Imagine me risking everything I have to achieve my dream, through relentless hard work. After a long period of self-torture, I produce a novel. I get it published and sit back, waiting for the rewards to flow, waiting to receive feedback from my readers. I wait forever; no one’s reading.
Let’s put this into a more thought-provoking perspective:
Imagine me overflowing with a message I need to share to the world. I risk everything I have to get this message into a piece of lyrical art. After a long period of seemingly endless strain, I produce a novel. I get it published and sit back, waiting for people to show evidence of what it evoked in their minds. I wait forever; no one wants to understand.
There is art that is produced lightly, as art for art’s sake. Then there is art that takes tonnes of emotion and effort from you. There’s the kind of art that, after you’re done producing it, you just go into sleep so deep, anyone would think you’d just run a marathon. There’s also some art that is produced form a fire burning in you, threatening to consume you unless you find the right means to tell your message to the world – be it poetry, a song, a play, whatever.
And there’s the absurdly large fraction of the type of audience that listens to music that clashes so strongly with their beliefs, but they play and sing it excessively anyway. The kind of audience that’s most likely to say, “Oh, I don’t want to know or care what it means. It sounds nice, so I’ll consume it.” They’re the kind of audience of audience that appreciates everything about the art except for its message; the entire basis of the artistry. (I’m obviously not referring to the kind of music designed for jamming and jamming alone.)
A few days ago, I attempted to discuss the brilliant artistry of Justin Bieber’s “Purpose” album, with which I am head over heels in love – for the sake of not only the beautiful sound, but the authentic truth of its deliberate lyrics and message. The person with whom I was discussing it, however, had barely a thing to say about the entire album, other than that the Skrillex beats were nice. *facepalm*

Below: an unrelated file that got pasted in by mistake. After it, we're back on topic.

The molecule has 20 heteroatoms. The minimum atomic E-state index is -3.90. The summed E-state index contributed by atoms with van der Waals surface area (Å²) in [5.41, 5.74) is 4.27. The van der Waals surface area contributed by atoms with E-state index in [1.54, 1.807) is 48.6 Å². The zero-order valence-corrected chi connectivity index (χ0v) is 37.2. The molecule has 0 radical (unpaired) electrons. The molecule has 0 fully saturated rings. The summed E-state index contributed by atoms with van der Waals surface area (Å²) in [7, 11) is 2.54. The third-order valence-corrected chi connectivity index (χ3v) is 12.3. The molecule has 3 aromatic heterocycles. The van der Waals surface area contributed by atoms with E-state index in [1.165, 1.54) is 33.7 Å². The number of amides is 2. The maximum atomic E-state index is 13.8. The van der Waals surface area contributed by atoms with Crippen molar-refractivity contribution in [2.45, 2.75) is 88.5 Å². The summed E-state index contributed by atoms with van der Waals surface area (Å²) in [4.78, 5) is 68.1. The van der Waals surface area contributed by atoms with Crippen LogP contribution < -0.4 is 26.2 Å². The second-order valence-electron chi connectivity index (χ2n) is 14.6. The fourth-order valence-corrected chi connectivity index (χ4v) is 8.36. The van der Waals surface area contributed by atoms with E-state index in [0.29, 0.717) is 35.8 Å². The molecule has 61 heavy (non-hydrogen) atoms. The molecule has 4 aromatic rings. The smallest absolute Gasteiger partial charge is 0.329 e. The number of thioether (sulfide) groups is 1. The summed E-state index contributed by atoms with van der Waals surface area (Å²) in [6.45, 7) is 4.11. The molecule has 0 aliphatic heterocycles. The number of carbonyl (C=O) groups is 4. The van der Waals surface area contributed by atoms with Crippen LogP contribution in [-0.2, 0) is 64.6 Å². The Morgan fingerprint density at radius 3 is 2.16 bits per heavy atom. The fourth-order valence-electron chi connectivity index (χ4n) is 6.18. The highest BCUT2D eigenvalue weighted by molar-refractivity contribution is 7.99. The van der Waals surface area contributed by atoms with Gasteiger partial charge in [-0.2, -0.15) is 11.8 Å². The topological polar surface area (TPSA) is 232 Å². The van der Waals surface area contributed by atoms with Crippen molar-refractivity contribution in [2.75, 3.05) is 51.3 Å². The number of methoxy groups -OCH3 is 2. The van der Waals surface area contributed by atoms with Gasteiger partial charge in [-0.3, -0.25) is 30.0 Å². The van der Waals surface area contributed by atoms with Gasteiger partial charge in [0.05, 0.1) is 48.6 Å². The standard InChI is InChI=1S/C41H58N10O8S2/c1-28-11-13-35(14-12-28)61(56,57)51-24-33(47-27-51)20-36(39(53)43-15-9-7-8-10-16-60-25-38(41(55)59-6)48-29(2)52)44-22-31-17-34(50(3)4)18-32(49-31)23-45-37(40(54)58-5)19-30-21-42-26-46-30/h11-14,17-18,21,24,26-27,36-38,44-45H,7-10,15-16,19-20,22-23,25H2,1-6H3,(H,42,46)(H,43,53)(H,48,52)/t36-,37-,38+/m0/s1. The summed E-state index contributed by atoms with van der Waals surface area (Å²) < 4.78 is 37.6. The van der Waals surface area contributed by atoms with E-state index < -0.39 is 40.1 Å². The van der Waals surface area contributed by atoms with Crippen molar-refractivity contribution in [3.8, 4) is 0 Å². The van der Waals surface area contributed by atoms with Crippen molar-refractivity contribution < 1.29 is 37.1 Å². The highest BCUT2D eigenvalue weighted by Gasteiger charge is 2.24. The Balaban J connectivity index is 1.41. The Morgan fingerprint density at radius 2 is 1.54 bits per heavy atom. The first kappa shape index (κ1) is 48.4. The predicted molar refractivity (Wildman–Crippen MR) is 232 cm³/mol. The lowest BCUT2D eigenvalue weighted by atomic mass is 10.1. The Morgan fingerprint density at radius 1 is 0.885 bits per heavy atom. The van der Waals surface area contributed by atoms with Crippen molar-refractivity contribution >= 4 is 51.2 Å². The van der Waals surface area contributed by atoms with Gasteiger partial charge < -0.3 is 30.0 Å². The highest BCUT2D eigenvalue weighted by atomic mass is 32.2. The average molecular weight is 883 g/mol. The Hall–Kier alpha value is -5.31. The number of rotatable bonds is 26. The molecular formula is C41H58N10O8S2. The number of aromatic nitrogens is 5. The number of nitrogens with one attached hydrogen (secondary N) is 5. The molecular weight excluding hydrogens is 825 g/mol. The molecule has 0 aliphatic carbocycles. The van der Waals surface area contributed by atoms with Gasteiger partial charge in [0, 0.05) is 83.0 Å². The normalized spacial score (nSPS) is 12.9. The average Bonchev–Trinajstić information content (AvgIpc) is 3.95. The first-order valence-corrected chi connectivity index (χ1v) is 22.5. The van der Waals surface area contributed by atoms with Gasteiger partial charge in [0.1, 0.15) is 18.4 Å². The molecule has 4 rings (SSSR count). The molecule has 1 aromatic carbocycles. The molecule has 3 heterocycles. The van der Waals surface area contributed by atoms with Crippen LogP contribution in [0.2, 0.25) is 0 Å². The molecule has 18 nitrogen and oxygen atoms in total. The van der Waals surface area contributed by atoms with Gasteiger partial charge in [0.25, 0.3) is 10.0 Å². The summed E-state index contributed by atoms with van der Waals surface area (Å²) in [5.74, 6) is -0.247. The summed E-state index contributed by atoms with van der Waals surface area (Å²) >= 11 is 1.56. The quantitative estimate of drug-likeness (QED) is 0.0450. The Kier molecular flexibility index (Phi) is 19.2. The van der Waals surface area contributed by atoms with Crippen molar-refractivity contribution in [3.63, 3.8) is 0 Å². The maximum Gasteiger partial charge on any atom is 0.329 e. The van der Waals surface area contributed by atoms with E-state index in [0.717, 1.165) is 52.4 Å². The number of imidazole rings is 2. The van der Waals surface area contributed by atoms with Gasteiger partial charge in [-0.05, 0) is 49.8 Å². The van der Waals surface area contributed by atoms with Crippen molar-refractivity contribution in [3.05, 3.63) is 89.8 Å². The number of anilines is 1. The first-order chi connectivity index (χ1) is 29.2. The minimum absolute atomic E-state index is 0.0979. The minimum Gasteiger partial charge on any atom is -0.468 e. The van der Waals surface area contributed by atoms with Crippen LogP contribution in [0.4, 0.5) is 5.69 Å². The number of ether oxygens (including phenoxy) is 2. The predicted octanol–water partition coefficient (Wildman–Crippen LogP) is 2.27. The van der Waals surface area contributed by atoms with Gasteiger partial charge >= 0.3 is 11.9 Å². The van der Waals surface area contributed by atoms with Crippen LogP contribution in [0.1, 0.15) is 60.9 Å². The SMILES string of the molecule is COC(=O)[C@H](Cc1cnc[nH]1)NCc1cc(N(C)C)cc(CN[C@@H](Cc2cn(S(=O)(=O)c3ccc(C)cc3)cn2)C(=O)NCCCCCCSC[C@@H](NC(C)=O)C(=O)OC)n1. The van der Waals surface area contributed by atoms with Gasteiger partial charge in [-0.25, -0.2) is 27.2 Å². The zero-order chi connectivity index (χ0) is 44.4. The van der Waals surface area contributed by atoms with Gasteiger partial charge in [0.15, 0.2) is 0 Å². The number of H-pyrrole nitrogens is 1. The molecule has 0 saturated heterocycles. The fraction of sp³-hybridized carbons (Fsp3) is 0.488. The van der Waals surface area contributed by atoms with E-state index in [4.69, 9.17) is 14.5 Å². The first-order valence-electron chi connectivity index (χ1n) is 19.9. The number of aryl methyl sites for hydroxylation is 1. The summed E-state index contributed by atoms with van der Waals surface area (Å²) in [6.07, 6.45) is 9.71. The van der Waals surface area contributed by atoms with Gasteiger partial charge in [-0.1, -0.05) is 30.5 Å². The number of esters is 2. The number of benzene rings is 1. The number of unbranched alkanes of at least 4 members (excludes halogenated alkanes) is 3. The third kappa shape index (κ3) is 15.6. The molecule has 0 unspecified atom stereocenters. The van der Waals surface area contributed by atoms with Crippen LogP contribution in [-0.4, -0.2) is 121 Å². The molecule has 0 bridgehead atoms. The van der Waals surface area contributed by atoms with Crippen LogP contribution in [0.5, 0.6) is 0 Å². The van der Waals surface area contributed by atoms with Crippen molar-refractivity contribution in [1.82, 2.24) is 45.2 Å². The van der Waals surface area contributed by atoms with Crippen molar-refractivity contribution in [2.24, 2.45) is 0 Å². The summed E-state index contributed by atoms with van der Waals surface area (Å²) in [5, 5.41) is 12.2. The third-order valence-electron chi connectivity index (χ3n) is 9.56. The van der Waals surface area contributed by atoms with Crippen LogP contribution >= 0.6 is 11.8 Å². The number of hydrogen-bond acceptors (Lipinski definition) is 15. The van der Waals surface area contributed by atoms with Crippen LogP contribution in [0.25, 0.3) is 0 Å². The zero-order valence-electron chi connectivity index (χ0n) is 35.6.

When it comes to art, I’m rarely in the mood for ad hominem business. I have no doubt that mine has the capacity to work to my advantage. I’m Black. I’m African. I’m Ghanaian and American. And I write stories. The way these things work, I may have a steady fanbase, if I ever become a novelist whose writing is of at least reasonable quality, like I fervently pray I will, just because of my heritage – and therein lies the danger.
For the most part, I write because I have things to say; I release what I write because I want other people to hear and understand whatever it is that I have to say.
The understanding part is the problem. Behind all the “You write beautifully” and even the “Sit down, you’re not quite there yet” comments, I tend to wonder, Yes, you have obviously seen the words, but did you care a bit about what it all actually meant?
I’m partially immersed in Ghana’s poetry and spoken word scene as well, and the ad hominem is strong there as well. There are so many glorified poets – and not without reason, I guess. They’re super talented and super practiced. What gets to me, however, is when we hype up a person so much that their actual message is completely lost on us; we’re too busy fangirling/fanboying about the individuals to hear a word that they’re saying. For me, an audience like that is equivalent to no audience at all; the people merely become hype-machines and your sources of income.
I don’t just want to make money; I want to be heard. And I’m scared that I won’t be.
In other news, please go and read my story, Puppets, found here: www.dropbox.com/s/bi0lsp7y0anrx8f/Puppets%20PDF.pdf?dl=0